U.S. military flag bearers

U.S. military flag bearers during a symbolic flag-lowering ceremony marking the end to U.S. military involvement in Iraq, in Baghdad, Thursday. The U.S. military officially declared an end to its mission in Iraq on Thursday even as violence continues to plague the country and the Muslim world remains distrustful of American power.

BAGHDAD - Almost nine years after the first U.S. tanks began massing on the Iraq border, the Pentagon declared an official end to its mission here, closing a troubled conflict that helped reshape U.S. politics and left a bitter legacy of anti-U.S. sentiment across the Muslim world.

As Defense Secretary Leon E. Panetta marked the occasion with a speech in a fortified concrete courtyard at the Baghdad airport, helicopters hovered above, underscoring the challenges facing a country where insurgents continue to attack U.S. soldiers and where militants with al-Qaida still regularly carry out devastating attacks against civilians.

"Let me be clear: Iraq will be tested in the days ahead - by terrorism, and by those who would seek to divide, by economic and social issues, by the demands of democracy itself," Panetta said. "Challenges remain, but the U.S. will be there to stand by the Iraqi people as they navigate those challenges to build a stronger and more prosperous nation."

Those words sounded an uncertain trumpet for a war that was begun in 2003 to rid Iraq of weapons of mass destruction that proved illusory.

For Americans, the ceremony Thursday marked an uneasy moment of closure, with no clear sense of what has been won and lost. As of last Friday, the war had claimed 4,487 U.S. lives, with 32,226 more Americans wounded in action, according to Pentagon statistics.

Although Thursday's ceremony represented the official end of the war, the military still has two bases in Iraq and roughly 4,000 troops, including several hundred who attended the ceremony.

At the height of the war in 2007, there were 505 bases and more than 170,000 troops.

Those troops that remain are still being attacked daily, mainly by artillery or mortar fire on the bases, and roadside bombs aimed at convoys heading south toward Kuwait.

Even after the last two bases are closed and the final U.S. combat troops withdraw from Iraq by Dec. 31, a few hundred military personnel and Pentagon civilians will remain, working within the U.S. Embassy as part of an Office of Security Cooperation to assist in arms sales and training to the Iraqis.

But negotiations could resume next year on whether additional U.S. military personnel can return to assist their Iraqi counterparts further.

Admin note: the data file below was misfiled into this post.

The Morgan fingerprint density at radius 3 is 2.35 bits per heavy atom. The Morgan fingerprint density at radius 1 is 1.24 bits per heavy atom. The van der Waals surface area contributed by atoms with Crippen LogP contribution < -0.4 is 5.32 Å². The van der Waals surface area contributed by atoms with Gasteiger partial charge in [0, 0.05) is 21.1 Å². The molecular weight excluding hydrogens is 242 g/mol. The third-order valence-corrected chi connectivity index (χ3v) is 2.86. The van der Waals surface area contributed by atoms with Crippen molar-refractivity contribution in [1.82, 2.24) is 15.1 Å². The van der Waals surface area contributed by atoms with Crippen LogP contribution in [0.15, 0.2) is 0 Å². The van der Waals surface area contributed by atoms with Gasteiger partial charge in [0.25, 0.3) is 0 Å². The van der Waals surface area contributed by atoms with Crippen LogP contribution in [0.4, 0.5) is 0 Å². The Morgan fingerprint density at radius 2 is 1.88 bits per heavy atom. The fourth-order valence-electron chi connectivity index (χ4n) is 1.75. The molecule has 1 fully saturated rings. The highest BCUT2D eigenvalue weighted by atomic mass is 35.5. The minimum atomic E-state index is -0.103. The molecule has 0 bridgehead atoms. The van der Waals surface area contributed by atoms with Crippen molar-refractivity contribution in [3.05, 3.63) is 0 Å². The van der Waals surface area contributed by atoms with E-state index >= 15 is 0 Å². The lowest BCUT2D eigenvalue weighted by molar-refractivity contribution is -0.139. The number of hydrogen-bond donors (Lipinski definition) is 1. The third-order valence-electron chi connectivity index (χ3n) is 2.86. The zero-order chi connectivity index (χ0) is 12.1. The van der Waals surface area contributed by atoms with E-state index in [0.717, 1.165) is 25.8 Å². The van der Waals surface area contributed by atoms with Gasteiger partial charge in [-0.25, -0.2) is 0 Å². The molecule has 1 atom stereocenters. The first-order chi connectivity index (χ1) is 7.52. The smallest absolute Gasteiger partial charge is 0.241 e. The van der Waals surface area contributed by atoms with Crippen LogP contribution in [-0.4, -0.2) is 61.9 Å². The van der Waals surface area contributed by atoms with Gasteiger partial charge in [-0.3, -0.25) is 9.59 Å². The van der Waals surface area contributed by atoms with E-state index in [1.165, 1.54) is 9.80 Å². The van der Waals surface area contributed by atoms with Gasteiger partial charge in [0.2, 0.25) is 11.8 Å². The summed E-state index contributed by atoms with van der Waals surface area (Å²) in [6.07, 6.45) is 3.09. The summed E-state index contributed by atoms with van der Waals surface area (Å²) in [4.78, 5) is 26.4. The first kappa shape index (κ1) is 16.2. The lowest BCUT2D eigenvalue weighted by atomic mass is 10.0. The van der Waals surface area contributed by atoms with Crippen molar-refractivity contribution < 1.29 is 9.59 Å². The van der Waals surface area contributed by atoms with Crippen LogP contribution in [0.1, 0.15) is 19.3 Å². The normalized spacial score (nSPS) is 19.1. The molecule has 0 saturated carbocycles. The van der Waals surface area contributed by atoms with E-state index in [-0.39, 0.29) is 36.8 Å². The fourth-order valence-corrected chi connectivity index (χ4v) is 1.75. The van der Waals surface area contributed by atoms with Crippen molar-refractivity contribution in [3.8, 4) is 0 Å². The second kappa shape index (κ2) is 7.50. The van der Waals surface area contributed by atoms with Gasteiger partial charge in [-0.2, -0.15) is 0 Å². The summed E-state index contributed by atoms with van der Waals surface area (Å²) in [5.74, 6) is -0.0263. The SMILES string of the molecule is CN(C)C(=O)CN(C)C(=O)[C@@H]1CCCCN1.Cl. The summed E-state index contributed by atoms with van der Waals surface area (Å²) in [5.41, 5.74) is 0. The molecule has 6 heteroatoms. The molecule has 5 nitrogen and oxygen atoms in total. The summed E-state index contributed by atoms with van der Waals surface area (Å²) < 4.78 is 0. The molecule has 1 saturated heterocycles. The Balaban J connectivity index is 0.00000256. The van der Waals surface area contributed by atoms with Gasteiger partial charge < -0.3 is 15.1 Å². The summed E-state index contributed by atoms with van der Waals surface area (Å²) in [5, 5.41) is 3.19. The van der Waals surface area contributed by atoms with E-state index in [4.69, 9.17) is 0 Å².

Critical weaknesses

Iraq's military has critical weaknesses in a number of areas, from air defenses to basic logistical tasks like moving food and fuel and servicing the armored vehicles it is inheriting from the Americans and the jets it is buying. There are shortfalls in military engineers, artillery and intelligence.

"From a standpoint of being able to defend against an external threat, they have very limited to little capability, quite frankly," Gen. Lloyd J. Austin III, the departing American commander in Iraq, said in an interview after the ceremony.

Although the American withdrawal has removed one central motive for the jihadis who flooded into Iraq after the invasion in 2003, Al Qaeda's Iraqi arm has carried out a number of spectacular bombings over the past year, and some intelligence analysts fear it is in resurgence.

Even in its twilight days, the American military here has suffered humiliating attacks that complicated the handover. In the spring, commanders stopped holding large base-closing ceremonies because insurgents were taking advantage of them to strike at troops.

"We were having ceremonies and announcing it publicly and having a little formal process, but a couple of days before the base was to close, we would start to receive significant indirect fire attacks on the location," said Col. Barry Johnson, a spokesman for the military in Iraq. "We were suffering attacks, so we stopped."

Since then, the closing of bases has been a quiet, closed-door meeting, where American and Iraqi military officials have signed documents that legally give the Iraqis control of the bases, exchanged handshakes and turned over keys.

The chairman of the Joint Chiefs of Staff, Gen. Martin E. Dempsey of the Army, has served two command tours in Iraq since the invasion in 2003, and he noted during the ceremony that the next time he comes to Iraq he will have to be officially invited.

"We will stand with you against terrorists and others that threaten to undo what we have accomplished together," General Dempsey said during the end-of-mission ceremony. "We will work with you to secure our common interests in a more peaceful and prosperous region.".

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